Chronic Wasting Disease

Chronic Wasting Disease in Tennessee

Chronic Wasting Disease (CWD) is here. And it’s a major threat to Tennessee’s deer and elk populations, as well as the conservation funding they generate.

CWD is in southwest Tennessee and in four bordering states. Wherever it is, CWD will have a significant and negative impact on our wild deer herds, unless it is aggressively addressed. It holds the potential to forever change our hunting traditions and conservation funding. Hunters must do their part to contain the disease and advocate for policies to combat its spread.

Join with other Tennessee hunters to pledge to contain CWD. Only vigilance and proper management of the herd can stop the spread of CWD in Tennessee.

Management and Containment Must be Our Focus

Chronic Wasting Disease (CWD) is a highly-contagious neurological disease that infects deer, elk, and other members of the deer family known as cervidae. It is from the same family of diseases as scrapie in sheep and mad cow disease in cattle. CWD affects a deer’s nervous system causing brain degeneration, extreme weight loss, abnormal behavior, and ultimately death. There is no known cure.

Infected animals may appear to have no symptoms for years while still spreading the disease through saliva, urine, and feces. Infected animals are also more susceptible to predation, being hit by vehicles, hunting mortality, and other causes of death. There is no evidence CWD can be transmitted to humans.

The disease is caused by a misfolded protein called a prion, which is nearly impossible to destroy and remains in the environment for many years. The abnormal prion is transmitted to new animals through direct animal-to-animal contact, as well as contact with feces, saliva, carcass parts, and contaminated environments, such as soil and plants. Dense deer herds and practices such as mineral licks and supplemental feeding concentrate deer into a small area. This speeds up and expands the transmission of this disease within the herd.

With Tennessee now the 26th CWD-positive state—along with our neighbors Arkansas, Mississippi, Missouri, and Virginia (Source: CWD Alliance)—it is more important than ever for Tennessee hunters to be vigilant. Research shows that focused management and containment as the two most important steps to take.

States that have lived with CWD for decades have learned that without a strong and firm effort to manage and contain CWD, it will become more common and spread into new areas, negatively affected deer populations significantly. This has the potential to change the face of conservation in Tennessee.

Currently, hunters and anglers are the single largest source of funds for wildlife management in the state. If CWD goes unchecked and is allowed to reduce our deer herd and deer hunting opportunities, fewer licenses and equipment will be sold. In turn, this will greatly decrease conservation funds generated from those purchases, which benefit all wildlife. As hunter numbers decline, time-honored traditions will disappear from Tennessee’s landscapes and we’ll lose the original advocates for sound conservation policy in the state.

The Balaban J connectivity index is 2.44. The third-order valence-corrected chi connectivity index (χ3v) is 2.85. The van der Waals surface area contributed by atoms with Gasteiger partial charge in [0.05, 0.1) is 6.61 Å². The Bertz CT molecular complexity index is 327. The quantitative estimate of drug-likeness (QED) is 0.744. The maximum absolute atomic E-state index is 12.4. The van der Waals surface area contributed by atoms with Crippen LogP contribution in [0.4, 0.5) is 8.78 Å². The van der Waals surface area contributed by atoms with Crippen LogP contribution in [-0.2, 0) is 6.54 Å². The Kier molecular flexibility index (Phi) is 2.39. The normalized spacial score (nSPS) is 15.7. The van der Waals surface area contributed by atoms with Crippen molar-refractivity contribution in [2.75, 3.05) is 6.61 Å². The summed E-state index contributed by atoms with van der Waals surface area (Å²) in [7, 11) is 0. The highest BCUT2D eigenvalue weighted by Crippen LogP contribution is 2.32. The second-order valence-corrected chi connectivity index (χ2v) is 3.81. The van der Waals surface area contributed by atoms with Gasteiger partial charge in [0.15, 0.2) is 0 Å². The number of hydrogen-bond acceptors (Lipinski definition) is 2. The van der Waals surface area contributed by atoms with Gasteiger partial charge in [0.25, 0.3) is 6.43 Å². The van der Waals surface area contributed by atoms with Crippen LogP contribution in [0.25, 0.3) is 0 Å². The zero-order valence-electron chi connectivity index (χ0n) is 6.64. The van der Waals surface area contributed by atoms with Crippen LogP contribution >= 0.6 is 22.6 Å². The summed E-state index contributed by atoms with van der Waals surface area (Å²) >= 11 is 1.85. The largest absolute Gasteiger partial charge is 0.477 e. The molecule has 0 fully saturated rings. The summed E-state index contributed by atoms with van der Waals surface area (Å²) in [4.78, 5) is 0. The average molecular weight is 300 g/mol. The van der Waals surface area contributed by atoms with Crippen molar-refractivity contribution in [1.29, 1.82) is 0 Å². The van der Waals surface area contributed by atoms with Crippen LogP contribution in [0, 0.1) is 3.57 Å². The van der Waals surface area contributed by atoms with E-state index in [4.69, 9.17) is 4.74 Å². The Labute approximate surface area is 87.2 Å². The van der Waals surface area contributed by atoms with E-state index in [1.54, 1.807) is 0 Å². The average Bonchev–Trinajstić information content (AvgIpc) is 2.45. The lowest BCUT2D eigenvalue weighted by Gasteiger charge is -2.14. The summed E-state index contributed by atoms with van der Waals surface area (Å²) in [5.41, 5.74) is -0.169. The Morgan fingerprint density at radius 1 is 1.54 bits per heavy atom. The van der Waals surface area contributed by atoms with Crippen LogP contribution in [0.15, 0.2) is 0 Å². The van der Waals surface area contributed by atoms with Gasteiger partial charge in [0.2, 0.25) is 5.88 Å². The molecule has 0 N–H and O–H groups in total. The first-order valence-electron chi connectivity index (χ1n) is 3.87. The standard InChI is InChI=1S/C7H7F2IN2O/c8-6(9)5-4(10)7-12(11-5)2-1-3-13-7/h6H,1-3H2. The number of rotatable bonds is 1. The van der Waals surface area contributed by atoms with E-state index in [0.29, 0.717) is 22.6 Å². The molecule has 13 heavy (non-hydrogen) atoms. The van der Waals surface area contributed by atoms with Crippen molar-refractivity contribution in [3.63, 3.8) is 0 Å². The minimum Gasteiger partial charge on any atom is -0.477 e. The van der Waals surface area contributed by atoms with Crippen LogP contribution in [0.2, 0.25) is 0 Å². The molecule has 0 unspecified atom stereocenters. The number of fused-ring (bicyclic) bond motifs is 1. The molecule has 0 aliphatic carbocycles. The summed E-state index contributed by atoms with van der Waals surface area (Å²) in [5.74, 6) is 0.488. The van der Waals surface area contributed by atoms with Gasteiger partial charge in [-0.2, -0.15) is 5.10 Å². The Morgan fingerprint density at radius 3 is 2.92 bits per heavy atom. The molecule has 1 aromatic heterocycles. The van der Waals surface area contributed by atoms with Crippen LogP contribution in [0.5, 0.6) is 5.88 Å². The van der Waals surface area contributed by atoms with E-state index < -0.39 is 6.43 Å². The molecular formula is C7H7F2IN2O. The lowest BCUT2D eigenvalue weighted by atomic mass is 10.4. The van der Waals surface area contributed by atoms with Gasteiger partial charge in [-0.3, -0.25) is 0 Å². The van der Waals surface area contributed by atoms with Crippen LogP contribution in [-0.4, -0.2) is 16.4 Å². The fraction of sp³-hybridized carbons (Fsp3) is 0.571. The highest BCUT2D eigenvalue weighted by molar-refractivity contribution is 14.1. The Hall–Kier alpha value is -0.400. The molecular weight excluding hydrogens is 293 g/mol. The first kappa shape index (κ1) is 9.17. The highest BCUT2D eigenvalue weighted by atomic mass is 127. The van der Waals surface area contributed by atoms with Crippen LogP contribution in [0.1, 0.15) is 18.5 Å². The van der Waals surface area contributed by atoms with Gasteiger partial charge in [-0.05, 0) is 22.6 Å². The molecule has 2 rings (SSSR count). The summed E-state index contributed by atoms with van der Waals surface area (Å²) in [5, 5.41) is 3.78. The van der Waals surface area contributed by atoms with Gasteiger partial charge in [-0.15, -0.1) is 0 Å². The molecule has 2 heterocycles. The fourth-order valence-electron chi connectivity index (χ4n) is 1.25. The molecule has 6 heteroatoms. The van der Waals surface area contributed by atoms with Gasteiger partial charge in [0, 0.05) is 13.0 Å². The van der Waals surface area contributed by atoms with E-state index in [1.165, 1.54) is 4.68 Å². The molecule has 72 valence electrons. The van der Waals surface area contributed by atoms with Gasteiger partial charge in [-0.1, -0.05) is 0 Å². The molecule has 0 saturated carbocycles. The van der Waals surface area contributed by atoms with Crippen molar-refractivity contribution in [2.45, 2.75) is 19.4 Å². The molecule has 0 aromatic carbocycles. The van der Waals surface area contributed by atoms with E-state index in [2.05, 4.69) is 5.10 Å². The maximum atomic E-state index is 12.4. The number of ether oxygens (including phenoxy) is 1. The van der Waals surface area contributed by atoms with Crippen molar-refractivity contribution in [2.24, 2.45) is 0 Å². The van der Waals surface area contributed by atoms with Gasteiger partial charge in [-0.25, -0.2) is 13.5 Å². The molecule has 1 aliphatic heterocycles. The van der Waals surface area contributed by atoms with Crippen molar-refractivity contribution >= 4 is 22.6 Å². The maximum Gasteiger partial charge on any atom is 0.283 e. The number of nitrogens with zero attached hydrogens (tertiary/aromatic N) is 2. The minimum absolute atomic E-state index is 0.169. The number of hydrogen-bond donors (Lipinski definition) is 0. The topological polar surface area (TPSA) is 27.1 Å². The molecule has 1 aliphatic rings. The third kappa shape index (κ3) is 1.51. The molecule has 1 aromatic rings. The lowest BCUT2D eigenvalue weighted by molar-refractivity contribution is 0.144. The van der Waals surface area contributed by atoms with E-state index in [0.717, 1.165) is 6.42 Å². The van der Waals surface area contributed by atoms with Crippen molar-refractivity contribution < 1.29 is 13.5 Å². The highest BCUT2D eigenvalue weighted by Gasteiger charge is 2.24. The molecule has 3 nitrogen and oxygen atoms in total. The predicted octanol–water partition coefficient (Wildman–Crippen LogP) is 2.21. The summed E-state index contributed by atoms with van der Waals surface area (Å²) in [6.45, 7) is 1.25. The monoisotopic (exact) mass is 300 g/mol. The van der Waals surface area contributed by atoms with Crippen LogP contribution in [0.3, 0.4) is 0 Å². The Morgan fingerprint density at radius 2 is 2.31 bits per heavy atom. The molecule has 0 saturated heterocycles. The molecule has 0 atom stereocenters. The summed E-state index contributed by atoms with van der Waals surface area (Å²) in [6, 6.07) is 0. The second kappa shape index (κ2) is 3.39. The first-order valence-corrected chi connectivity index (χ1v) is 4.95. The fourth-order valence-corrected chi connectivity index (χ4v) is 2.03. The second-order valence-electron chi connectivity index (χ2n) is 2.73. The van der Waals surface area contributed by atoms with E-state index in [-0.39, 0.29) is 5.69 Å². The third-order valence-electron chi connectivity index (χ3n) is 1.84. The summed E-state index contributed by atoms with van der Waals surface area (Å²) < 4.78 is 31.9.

Tennessee Wildlife Federation will continue to be the voice for hunters, and all those concerned about wildlife conservation in Tennessee—from fighting to uphold bans on baiting to always advocating for hunters to be at the center of efforts to combat CWD.

Right now, the most important step individuals can take is to educate themselves about how they can make sure they don’t accidentally spread the disease and all current regulations set by the Tennessee Wildlife Resources Agency.

In the News

New CWD Unit Hunting Regulations WBBJ 7 Eyewitness News

More CWD Cases in North Mississippi Mississippi Clarion Ledger

Causes, Cures, Human Transmission? Not really. Tennessee Wildlife Resources Agency

Quick Facts

  • CWD has been found in southwest Tennessee.
  • The disease is 100% fatal and has no cure.
  • An infected deer can be infected for months to years with no outward signs.
  • Deer in 26 states have tested positive for CWD. Those include Tennessee and its neighbors Arkansas, Mississippi, Missouri, and Virginia.
  • CWD is caused by an easily transmitted abnormal prion—a misfolded protein that is neither virus or bacteria.
  • The abnormal CWD prion is extremely difficult to destroy. It can remain infectious in the environment, such as in the soil, indefinitely.
  • There is no 100 percent reliable way to test live wildlife for CWD. However, hunters can submit tissue samples for testing.
  • Once CWD is introduced to an area, it is unlikely it can be eliminated. Preventing the spread of the disease is the best way to control CWD.
  • Before CWD was found in Tennessee, a University of Tennessee study estimated that the disease would cost the state $98 million in economic activity and 1,400+ jobs.

More from the Federation about CWD

cwd
deer farm

Frequently Asked Questions

What is Chronic Wasting Disease?

Management and Containment Must be Our Focus